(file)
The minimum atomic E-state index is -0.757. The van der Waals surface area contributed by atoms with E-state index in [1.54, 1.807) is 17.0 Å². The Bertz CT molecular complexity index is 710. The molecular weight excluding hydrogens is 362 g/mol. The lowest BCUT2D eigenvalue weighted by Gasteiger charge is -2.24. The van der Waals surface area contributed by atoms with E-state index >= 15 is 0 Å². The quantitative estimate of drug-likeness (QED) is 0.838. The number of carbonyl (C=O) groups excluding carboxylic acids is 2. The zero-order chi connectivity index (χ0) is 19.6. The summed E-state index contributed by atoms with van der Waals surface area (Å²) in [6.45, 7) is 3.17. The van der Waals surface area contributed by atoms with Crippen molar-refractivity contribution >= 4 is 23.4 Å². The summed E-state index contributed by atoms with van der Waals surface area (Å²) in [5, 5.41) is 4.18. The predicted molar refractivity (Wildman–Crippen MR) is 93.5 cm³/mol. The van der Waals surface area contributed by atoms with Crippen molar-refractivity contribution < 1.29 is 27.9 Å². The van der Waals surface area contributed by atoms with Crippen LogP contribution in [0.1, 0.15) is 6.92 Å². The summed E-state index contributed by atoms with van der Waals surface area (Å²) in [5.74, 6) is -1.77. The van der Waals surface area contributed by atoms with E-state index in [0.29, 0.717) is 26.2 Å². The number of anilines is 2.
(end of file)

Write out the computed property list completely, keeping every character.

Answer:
The minimum atomic E-state index is -0.757. The van der Waals surface area contributed by atoms with E-state index in [1.54, 1.807) is 17.0 Å². The Bertz CT molecular complexity index is 710. The molecular weight excluding hydrogens is 362 g/mol. The lowest BCUT2D eigenvalue weighted by Gasteiger charge is -2.24. The van der Waals surface area contributed by atoms with E-state index >= 15 is 0 Å². The quantitative estimate of drug-likeness (QED) is 0.838. The number of carbonyl (C=O) groups excluding carboxylic acids is 2. The zero-order chi connectivity index (χ0) is 19.6. The summed E-state index contributed by atoms with van der Waals surface area (Å²) in [6.45, 7) is 3.17. The van der Waals surface area contributed by atoms with Crippen molar-refractivity contribution >= 4 is 23.4 Å². The summed E-state index contributed by atoms with van der Waals surface area (Å²) in [5, 5.41) is 4.18. The predicted molar refractivity (Wildman–Crippen MR) is 93.5 cm³/mol. The van der Waals surface area contributed by atoms with Crippen molar-refractivity contribution < 1.29 is 27.9 Å². The van der Waals surface area contributed by atoms with Crippen LogP contribution in [0.1, 0.15) is 6.92 Å². The summed E-state index contributed by atoms with van der Waals surface area (Å²) in [5.74, 6) is -1.77. The van der Waals surface area contributed by atoms with E-state index in [0.29, 0.717) is 26.2 Å². The number of anilines is 2.